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    Human services education has unique needs due to the practical elements that are a part of preparing students for the field. One aspect is for students to graduate with a firm capacity to enact the skill detailed by the National Organization of Human Services (NOHS, n.d.). A blending of on-campus and on-line components has been found to encourage higher order thinking and offer experiential learning (Rehfuss, Kirk-Jenkins, & Milliken, 2015). The flipped classroom pedagogical model offers one potential way for educators to create an environment that facilitates the learning needed and recommended. This study altered a class to the flipped classroom model, and then used two type of data collection, a survey given twice during a semester and reflections written as a part of the class’ expectation. This was done to explore human services undergraduates’ reactions to the pedagogical model. Implications and lines of further enquiry are included

    Time to publication for NIHR HTA programme-funded research: a cohort study

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    ObjectiveTo assess the time to publication of primary research and evidence syntheses funded by the National Institute for Health Research (NIHR) Health Technology Assessment (HTA) Programme published as a monograph in Health Technology Assessment and as a journal article in the wider biomedical literature.Study designRetrospective cohort study.SettingPrimary research and evidence synthesis projects funded by the HTA Programme were included in the cohort if they were registered in the NIHR research programmes database and was planned to submit the draft final report for publication in Health Technology Assessment on or before 9 December 2011.Main outcome measuresThe median time to publication and publication at 30?months in Health Technology Assessment and in an external journal were determined by searching the NIHR research programmes database and HTA Programme website.ResultsOf 458 included projects, 184 (40.2%) were primary research projects and 274 (59.8%) were evidence syntheses. A total of 155 primary research projects had a completion date; the median time to publication was 23?months (26.5 and 35.5?months to publish a monograph and to publish in an external journal, respectively) and 69% were published within 30?months. The median time to publication of HTA-funded trials (n=126) was 24?months and 67.5% were published within 30?months. Among the evidence syntheses with a protocol online date (n=223), the median time to publication was 25.5?months (28?months to publication as a monograph), but only 44.4% of evidence synthesis projects were published in an external journal. 65% of evidence synthesis studies had been published within 30.0?months.ConclusionsResearch funded by the HTA Programme publishes promptly. The importance of Health Technology Assessment was highlighted as the median time to publication was 9?months shorter for a monograph than an external journal article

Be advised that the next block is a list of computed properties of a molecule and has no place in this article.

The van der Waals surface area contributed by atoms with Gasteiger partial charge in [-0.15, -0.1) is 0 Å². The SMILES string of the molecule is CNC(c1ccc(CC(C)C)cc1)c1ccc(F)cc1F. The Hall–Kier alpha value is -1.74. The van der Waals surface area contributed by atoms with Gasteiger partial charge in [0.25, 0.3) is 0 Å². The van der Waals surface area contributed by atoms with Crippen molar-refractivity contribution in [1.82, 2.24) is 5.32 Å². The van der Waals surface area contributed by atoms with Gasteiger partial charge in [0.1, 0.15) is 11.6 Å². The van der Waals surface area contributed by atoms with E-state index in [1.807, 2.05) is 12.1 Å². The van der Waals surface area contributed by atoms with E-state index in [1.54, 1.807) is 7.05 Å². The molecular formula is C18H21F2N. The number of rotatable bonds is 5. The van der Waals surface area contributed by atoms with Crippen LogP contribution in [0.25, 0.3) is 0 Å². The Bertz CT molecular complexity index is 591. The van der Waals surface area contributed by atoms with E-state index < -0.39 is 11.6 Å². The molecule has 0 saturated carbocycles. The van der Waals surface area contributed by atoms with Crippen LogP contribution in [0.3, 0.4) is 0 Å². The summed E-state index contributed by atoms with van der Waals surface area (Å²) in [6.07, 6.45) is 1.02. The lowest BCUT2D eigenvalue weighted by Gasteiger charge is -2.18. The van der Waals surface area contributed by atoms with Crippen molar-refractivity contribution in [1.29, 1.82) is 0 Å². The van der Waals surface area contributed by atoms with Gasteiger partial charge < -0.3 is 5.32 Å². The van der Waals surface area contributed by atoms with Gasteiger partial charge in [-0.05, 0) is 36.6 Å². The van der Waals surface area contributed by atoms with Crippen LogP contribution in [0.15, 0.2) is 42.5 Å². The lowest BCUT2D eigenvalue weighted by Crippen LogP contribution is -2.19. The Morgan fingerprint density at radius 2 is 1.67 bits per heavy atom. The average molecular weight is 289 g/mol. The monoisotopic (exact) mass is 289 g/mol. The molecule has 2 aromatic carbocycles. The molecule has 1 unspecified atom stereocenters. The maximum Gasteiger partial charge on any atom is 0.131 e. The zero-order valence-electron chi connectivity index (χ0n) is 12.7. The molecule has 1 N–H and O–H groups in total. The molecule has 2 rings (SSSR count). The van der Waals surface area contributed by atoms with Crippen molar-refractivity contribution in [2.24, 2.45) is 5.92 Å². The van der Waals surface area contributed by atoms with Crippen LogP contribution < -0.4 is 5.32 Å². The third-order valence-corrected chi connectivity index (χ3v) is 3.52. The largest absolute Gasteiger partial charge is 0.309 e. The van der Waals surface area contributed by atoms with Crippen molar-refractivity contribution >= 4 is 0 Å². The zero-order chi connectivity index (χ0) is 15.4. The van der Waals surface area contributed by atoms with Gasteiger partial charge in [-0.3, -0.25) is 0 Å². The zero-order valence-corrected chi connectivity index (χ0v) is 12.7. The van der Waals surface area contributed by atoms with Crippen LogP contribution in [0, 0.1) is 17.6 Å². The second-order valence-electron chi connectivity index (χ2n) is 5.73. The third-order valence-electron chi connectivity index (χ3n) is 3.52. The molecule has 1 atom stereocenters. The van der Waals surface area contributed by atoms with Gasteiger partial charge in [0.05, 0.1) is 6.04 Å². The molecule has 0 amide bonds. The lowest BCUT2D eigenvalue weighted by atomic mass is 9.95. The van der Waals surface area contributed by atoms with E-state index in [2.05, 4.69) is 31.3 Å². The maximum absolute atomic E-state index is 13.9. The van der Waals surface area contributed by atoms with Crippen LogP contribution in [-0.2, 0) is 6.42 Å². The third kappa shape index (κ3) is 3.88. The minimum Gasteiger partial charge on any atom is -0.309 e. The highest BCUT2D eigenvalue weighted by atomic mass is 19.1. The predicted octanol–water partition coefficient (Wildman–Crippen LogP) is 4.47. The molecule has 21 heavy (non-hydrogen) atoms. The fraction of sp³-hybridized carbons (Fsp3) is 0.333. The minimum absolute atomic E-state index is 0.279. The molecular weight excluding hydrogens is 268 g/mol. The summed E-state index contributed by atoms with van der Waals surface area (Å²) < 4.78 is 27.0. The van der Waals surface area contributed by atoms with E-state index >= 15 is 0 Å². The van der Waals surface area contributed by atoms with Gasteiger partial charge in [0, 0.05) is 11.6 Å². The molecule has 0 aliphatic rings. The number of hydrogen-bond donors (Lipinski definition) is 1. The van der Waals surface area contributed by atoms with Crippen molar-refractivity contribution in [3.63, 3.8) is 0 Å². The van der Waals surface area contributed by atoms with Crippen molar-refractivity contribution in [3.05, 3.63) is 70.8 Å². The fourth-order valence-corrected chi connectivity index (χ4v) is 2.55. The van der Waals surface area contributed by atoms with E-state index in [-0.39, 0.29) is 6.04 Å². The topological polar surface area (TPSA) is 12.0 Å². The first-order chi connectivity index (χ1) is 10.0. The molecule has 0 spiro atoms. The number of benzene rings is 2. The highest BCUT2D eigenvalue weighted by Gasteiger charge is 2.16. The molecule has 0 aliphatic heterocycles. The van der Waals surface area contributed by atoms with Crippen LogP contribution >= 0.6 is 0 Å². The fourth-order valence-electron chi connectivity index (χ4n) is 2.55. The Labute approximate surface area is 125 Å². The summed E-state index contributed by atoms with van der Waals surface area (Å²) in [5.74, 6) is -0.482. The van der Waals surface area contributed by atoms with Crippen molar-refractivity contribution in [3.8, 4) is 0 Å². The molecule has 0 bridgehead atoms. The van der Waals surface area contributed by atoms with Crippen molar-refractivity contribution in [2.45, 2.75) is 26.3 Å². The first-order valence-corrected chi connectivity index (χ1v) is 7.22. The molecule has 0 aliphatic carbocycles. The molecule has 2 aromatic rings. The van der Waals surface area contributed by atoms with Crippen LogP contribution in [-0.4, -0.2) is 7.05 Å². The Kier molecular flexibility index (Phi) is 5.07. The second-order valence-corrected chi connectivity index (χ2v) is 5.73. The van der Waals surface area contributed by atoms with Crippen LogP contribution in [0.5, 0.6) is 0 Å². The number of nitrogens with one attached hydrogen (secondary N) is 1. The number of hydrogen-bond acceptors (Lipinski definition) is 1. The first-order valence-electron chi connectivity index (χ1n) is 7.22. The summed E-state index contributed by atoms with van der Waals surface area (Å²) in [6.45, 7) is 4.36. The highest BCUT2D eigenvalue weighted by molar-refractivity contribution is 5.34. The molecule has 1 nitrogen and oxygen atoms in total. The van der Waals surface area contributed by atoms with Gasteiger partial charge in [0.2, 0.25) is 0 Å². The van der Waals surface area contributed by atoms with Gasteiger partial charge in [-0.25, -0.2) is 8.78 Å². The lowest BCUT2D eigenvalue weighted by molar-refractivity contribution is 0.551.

Agricultural Health and Safety: A Research Agenda for Agricultural Economists

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    Replaced with revised version of paper 01/26/06.Health Economics and Policy, Teaching/Communication/Extension/Profession,

    Atlantic CFC data in CARINA

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    Water column data of carbon and carbon-relevant parameters have been collected and merged into a new database called CARINA (CARbon IN the Atlantic). In order to provide a consistent data set, all data have been examined for systematic biases and adjusted if necessary (secondary quality control (QC)). The CARINA data set is divided into three regions: the Arctic/Nordic Seas, the Atlantic region and the Southern Ocean. Here we present the CFC data for the Atlantic region, including the chlorofluorocarbons CFC-11, CFC-12 and CFC-113 as well as carbon tetrachloride (CCl4). The methods applied for the secondary quality control, a crossover analyses, the investigation of CFC ratios in the ocean and the CFC surface saturation are presented. Based on the results, the CFC data of some cruises are adjusted by a certain factor or given a “poor” quality flag

    Manual Loading Distribution During Carrying Behaviors: Implications for the Evolution of the Hominin Hand

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    The human hand is unparalleled amongst primates in its ability to manipulate objects forcefully and dexterously. Previous research has predominantly sought to explain the evolution of these capabilities through an adaptive relationship between more modern human-like anatomical features in the upper limb and increased stone tool production and use proficiency. To date, however, we know little about the influence that other manipulatively demanding behaviors may have had upon the evolution of the human hand. The present study addresses one aspect of this deficiency by examining the recruitment of the distal phalanges during a range of manual transportation (i.e. carrying) events related to hominin behavioral repertoires during the Plio-Pleistocene. Specifically, forces on the volar pad of each digit are recorded during the transportation of stones and wooden branches that vary in weight and size. Results indicate that in most instances, the index and middle fingers are recruited to a significantly greater extent than the other three digits during carrying events. Relative force differences between digits were, however, dependent upon the size and weight of the object transported. Carrying behaviors therefore appear unlikely to have contributed to the evolution of the robust thumb anatomy observed in the human hand. Rather, results suggest that the manual transportation of objects may plausibly have influenced the evolution of the human gripping capabilities and the 3rd metacarpal styloid process